3. Children (and adults, for that matter) “must stand or fall by their own efforts”: In the era of participation awards, the Nanny State, and corporations that are “too big to fail”, I am afraid we have sadly forgotten this principle. The above quote is from Charlotte Mason, but Ms. Earle echoes it in her struggle to teach her son to pick up his belongings. He finally succeeds when she allows him the freedom to fail. This does not mean that we throw our kids to the wolves. But we mustn’t stand in the way of logical (and sometimes natural) consequences.

4. Peers are mentors: This is a fact, for good or ill. Our older kids have a natural desire to be around friends, and their peers WILL influence them. The pressure our kids feel from age mates can be used “for goodness, for nobility, for excitement to learn” or “to fit into the crowd or to do drugs, or to waste time…” We adults must help to establish a peer environment “where there is pressure to become someone good, knowledgeable, courageous and wise. Where the pressure is love.” This is one of the main reasons I wanted to read this book. I want to learn how to establish proper atmosphere for my older kids and their friends.

Memorial Day

This morning I read about the week of 9/11 in President G.W. Bush's book, Decision Points. Reading how the events unfolded for the President and his staff brings back the horror and uncertainty of that time.

Many, many people (both in and out of uniform) gave their lives or had their lives taken from them that day. I have never experienced personal tragic loss of that magnitude, so I cannot quite comprehend the pride and grief that must fight in their loved one's hearts. But I can remember them and others who died serving their fellow man.

(I do not mean to imply that Memorial Day is for honoring any and all dead. A FB friend respectfully reminded me this day is for people who died in the service of our country.)

We cherish too, the Poppy red
That grows on fields where valor led,
It seems to signal to the skies
That blood of heroes never dies.

--Moina Michael

Sunday, May 29, 2011

For the Lurkers

Okay. I know you're out there. Just sayin'.

I have been watching my total pageviews the past week or two. I don't normally pay that much attention, but the amount has been increasing fast. So I finally took definite note of the number yesterday, and then looked at it today-- this blog has had over one hundred page views in twenty-four hours.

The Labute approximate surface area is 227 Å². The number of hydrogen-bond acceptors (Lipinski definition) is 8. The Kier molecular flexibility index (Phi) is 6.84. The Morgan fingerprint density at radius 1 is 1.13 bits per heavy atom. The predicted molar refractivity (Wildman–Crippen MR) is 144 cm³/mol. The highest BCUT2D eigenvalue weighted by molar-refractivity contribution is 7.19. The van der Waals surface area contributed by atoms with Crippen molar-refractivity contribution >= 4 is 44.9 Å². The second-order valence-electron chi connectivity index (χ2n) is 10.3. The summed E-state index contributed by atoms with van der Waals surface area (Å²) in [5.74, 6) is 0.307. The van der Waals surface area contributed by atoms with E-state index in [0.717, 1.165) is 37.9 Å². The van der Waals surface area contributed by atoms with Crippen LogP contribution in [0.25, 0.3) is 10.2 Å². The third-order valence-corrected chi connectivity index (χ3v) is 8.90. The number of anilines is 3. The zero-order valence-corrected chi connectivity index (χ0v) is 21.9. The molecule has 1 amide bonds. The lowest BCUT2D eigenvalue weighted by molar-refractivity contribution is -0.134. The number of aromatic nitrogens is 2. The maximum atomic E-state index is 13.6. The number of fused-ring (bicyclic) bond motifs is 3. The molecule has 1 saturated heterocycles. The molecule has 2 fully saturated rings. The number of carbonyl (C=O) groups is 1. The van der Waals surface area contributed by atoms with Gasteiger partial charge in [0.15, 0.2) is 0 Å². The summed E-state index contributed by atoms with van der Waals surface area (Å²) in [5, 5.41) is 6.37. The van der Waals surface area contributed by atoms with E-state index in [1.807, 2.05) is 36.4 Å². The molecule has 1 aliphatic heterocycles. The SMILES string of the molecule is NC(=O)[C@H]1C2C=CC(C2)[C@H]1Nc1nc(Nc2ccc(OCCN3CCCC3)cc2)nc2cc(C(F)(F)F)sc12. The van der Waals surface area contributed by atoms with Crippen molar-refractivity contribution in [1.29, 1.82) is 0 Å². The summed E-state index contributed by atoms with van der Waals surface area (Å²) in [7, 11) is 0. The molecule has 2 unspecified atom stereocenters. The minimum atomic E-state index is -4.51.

I am really glad people are visiting. The recent increase in traffic is most likely because of big search terms such as 'student whisperer' or 'when harry met sally', or other things I haven't thought of. I have a very simple site meter. It only shows me how many hits the page has gotten. So I don't know why ya'll are here, and you may not have stayed very long. But, welcome. Stay awhile and visit.

Please stay awhile and visit. I'd love to have a few two-way conversations on this blog. Even if all you have to say is, "I agree" or "You're totally off base" or "I have nothing to say on this topic". I'd love to know who is visiting.

You can comment anonymously too.

I'd especially like to hear from you if you think I am off base. How am I going to get to the truth if I am not challenged when I take a wrong turn?

Anyway, thanks for visiting. Please leave comments. :)

And now for a confession: I don't leave comments on blogs very often either. I found a couple of blog posts that might help with both of these problems.

6 Vital Reasons to Comment on Other Blogs

I do read and enjoy other blogs, but mostly do not leave comments. I need to start commenting more myself. I do have things to say about the blog articles of others, but it's sort of like walking up to group of people in a new social situation... you hope they will be your friends, but it really hurts if they ignore you, and do you want to take that risk? Such a high school worry, but there it is. I really hate it when I have put myself out there and I get ignored, especially if others are being engaged in conversation on the same post. At the same time, sometimes what my comment isn't relevant to the conversation thread that everyone else is taking (although it is relevant to the post), so I can understand why they might just leave my comment alone. But it still hurts my feelings. I need to develop a tougher skin.

10 Reasons Readers Don't Leave Comments

As a non-commenter myself, I confess my reasons for not commenting include #1, 2, 7, 9. And here are my other reasons, some of which were mentioned in the comments of the above posts:

1) As one of the commenters said, a lot of times I can't express exactly what I want to say and run the risk of being misunderstood or writing a huge blog post in the comments section trying to explain myself. Better to come back here and do that on my blog.

2) Sometimes I forget to go back and check to see if my comment received a reply, and I don't want that to happen, so I don't comment in the first place.

3) Some of the blogs I read are very popular, and, as another commenter said, I just don't think my comment will matter that much to the blogger.